Book Image

PostgreSQL High Availability Cookbook - Second Edition

By : Shaun Thomas
Book Image

PostgreSQL High Availability Cookbook - Second Edition

By: Shaun Thomas

Overview of this book

Databases are nothing without the data they store. In the event of a failure - catastrophic or otherwise - immediate recovery is essential. By carefully combining multiple servers, it’s even possible to hide the fact a failure occurred at all. From hardware selection to software stacks and horizontal scalability, this book will help you build a versatile PostgreSQL cluster that will survive crashes, resist data corruption, and grow smoothly with customer demand. It all begins with hardware selection for the skeleton of an efficient PostgreSQL database cluster. Then it’s on to preventing downtime as well as troubleshooting some real life problems that administrators commonly face. Next, we add database monitoring to the stack, using collectd, Nagios, and Graphite. And no stack is complete without replication using multiple internal and external tools, including the newly released pglogical extension. Pacemaker or Raft consensus tools are the final piece to grant the cluster the ability to heal itself. We even round off by tackling the complex problem of data scalability. This book exploits many new features introduced in PostgreSQL 9.6 to make the database more efficient and adaptive, and most importantly, keep it running.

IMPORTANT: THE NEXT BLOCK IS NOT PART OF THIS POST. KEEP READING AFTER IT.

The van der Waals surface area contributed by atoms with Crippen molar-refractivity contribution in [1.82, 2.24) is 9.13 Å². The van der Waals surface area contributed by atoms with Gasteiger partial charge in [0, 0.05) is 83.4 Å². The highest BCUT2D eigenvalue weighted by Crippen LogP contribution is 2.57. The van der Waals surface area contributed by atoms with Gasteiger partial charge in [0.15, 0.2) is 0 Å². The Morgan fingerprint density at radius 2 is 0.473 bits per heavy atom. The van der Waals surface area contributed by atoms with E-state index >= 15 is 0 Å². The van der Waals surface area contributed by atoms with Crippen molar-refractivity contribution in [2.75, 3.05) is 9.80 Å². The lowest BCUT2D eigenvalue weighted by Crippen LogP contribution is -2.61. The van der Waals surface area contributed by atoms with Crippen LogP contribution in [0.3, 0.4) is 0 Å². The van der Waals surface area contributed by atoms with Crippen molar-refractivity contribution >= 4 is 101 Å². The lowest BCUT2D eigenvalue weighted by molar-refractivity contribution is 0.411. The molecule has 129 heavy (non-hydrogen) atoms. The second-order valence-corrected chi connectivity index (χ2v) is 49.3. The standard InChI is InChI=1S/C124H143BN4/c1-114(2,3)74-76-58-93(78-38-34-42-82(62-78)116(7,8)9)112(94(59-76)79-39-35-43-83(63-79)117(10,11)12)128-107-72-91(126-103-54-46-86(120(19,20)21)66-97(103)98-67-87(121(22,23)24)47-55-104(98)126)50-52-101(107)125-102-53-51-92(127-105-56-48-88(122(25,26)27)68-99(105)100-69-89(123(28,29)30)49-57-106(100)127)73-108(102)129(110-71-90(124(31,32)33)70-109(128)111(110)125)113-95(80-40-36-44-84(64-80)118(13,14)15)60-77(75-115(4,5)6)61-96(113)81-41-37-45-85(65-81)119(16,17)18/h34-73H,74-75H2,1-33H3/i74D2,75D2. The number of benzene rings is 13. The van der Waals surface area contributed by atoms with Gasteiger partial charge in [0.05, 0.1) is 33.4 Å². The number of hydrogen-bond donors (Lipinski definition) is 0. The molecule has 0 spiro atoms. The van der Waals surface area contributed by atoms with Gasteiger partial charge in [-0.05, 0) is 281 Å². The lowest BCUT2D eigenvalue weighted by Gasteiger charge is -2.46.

Table of Contents (18 chapters)
Title Page
About the Author
About the Reviewer
Customer Feedback

Formatting an XFS filesystem

The next and last part of our stack is the filesystem layer. This is where the PostgreSQL data will reside, so we need to ensure it's allocated properly. Unlike the underlying LVM layers, the filesystem is not so easily modified.

In this recipe, we will discuss some common formatting options and why we recommend them in addition to necessary commands.

Getting ready

Since this is the last layer in our complete stack, we strongly suggest following all the recipes up to Incorporating the second LVM layer before starting here.

How to do it...

Assuming pg1 is our current primary node, follow these steps there as the root user:

  1. Activate the second LVM volume with this command:
lvchange -a y VG_POSTGRES/LV_DATA
  1. Count the number of CPUs on the primary node.
  2. Multiply the CPU count by four.
  3. If the total in the previous step is less than 256, use 256.
  4. Use this command to find the Linux kernel version:
uname -r
  1. For kernel versions 3.0 and above, format the XFS filesystem with this command...